"* * * It is well known, that at the common law, in many cases of felonies, the party forfeited his goods and chattels to the crown. The forfeiture did not, strictly speaking, attach in rem; but it was a part, or at least a consequence, of the judgment or conviction. It is plain from this statement that no right to the goods and chattels of the felon could be acquired by the crown by the mere commission of the offense; but the right attached only by the conviction of the offender. The necessary result was, that in every case where the crown sought to recover such goods and chattels, it was indispensable to establish its right by producing the record of the judgment of conviction. In the contemplation of the common law, the offender's right was not divested until the conviction. But this doctrine never was applied to seizures and forfeitures, created by statute, in rem, cognizable on the revenue side of the exchequer. The thing is here primarily considered as the offender, or rather the offense is attached primarily to the thing; and this, whether the offense be malum prohibitum, or malum in se. The same principle applies to proceedings in rem, on seizures in the admiralty."

In Palmyra, the question was whether the statutory forfeiture of the offending article depended upon a conviction of the offending person. The Court held that it did not. The Court had no occasion to say when the forfeiture did occur, but other authorities laid down some precise rules.

With respect to the so-called "common law" forfeiture, i.e., the forfeiture which depended upon the owner's conviction of treason or felony, the common law held that "The

forfeiture of lands has relation to the time of the fact committed, so as to avoid all subsequent sales and encumbrances; but the forfeiture of goods and chattels has no relation backwards; so that those only which a man has at the time of the conviction shall be forfeited." IV Blackstone, Commentaries, *388. This view of the common law forfeiture was accepted in United States v. Stowell, 133 U.S. 1, 17, 10 S. Ct. 244, 247, 33 L. Ed. 555, 560 (1890). The doctrine of forfeiture upon conviction of treason or felony of course never obtained in our State, N.J.S.A. 2A:152-2, or elsewhere in this country, 36 Am. Jur. 2 d, Forfeiture and Penalties § 15, p. 622. We nonetheless refer to it because, although the forfeiture resulted from the commission of an offense rather than the misuse of the property forfeited, still the common law found that title to real property was forfeited as of the time of the criminal act rather than as of the date of conviction. The rule was otherwise as to personal property because of the practical considerations stated by Blackstone, at the reference just given:

"Therefore a traitor or felon may bona fide sell any of his chattels real or personal, for the sustenance of himself and family between the fact and conviction; for personal property is of so fluctuating a nature, that it passes through many hands in a short time; and no buyer could be safe, if he were liable to return the goods which he had fairly bought, provided any of the prior vendors have committed a treason or felony."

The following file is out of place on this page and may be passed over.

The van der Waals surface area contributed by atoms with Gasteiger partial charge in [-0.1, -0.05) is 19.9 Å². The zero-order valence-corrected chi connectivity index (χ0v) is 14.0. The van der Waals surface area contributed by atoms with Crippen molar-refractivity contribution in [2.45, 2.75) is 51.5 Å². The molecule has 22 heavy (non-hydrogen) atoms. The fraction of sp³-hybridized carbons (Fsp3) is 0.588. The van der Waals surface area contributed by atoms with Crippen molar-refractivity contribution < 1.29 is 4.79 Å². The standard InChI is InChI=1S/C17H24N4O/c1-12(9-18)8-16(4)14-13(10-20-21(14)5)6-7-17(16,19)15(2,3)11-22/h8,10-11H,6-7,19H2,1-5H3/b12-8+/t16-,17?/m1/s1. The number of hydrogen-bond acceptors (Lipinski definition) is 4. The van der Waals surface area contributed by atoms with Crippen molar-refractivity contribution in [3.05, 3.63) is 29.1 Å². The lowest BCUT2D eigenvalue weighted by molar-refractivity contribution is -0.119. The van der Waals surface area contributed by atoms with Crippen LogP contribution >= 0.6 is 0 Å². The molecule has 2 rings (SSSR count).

But as to the so-called "statutory" forfeiture, i.e., the forfeiture of the very property used in violation of the law, the rule has been constant, whether the offending property be real or personal, that title may be forfeited as of the moment of the offending use. Unlike the "common law" forfeiture which embraced all of the individual's property and resulted from the individual's personal offense, the "statutory" forfeiture is limited to the offending property itself, "which is proceeded against, and, by resort to a legal fiction, held guilty and condemned as though it were conscious instead of

inanimate and insentient." Various Items of Personal Property, etc. v. United States, 282 U.S. 577, 581, 51 S. Ct. 282, 75 L. Ed. 558, 561 (1931).*fn2

Thus in United States v. 1960 Bags of Coffee, 8 Cranch (12 U.S.) 398, 3 L. Ed. 602 (1814), which involved a statute forbidding the importation of certain articles, it was held that the statutory forfeiture occurred at once and therefore the title of the government was not cut off by a sale of the commodity to an innocent buyer. So in United States v. One Hundred Barrels Distilled Spirits, 81 U.S. (14 Wall.) 44, 20 L. Ed. 815 (1872), in which the forfeiture ensued because liquor was moved with intent to defraud the United States of taxes, it was held that title vested immediately in the United States when the liquor was so moved and that the subsequent payment of the tax did not vacate the forfeiture, even though the property had been sold to an innocent buyer. The Court stated the rule in these words (81 U.S., at 56-57, 20 L. Ed., at 816-817):

"Where the forfeiture is made absolute by statute the decree of condemnation when entered relates back to the time of the commission of the wrongful acts, and takes date from the wrongful acts and not from the date of the sentence or decree. * * * Many such adjudged cases are to be found in the reported decisions of this court, and it must be admitted that they establish the rule beyond all doubt, that the forfeiture becomes absolute at the commission of the prohibited acts, and that the title from that moment vests in the United States in all cases where the statute in terms denounces the forfeiture of the property as a penalty for a violation of law, without giving any alternative remedy, or prescribing any substitute for the forfeiture, or allowing any exceptions to its enforcement, or employing in the ...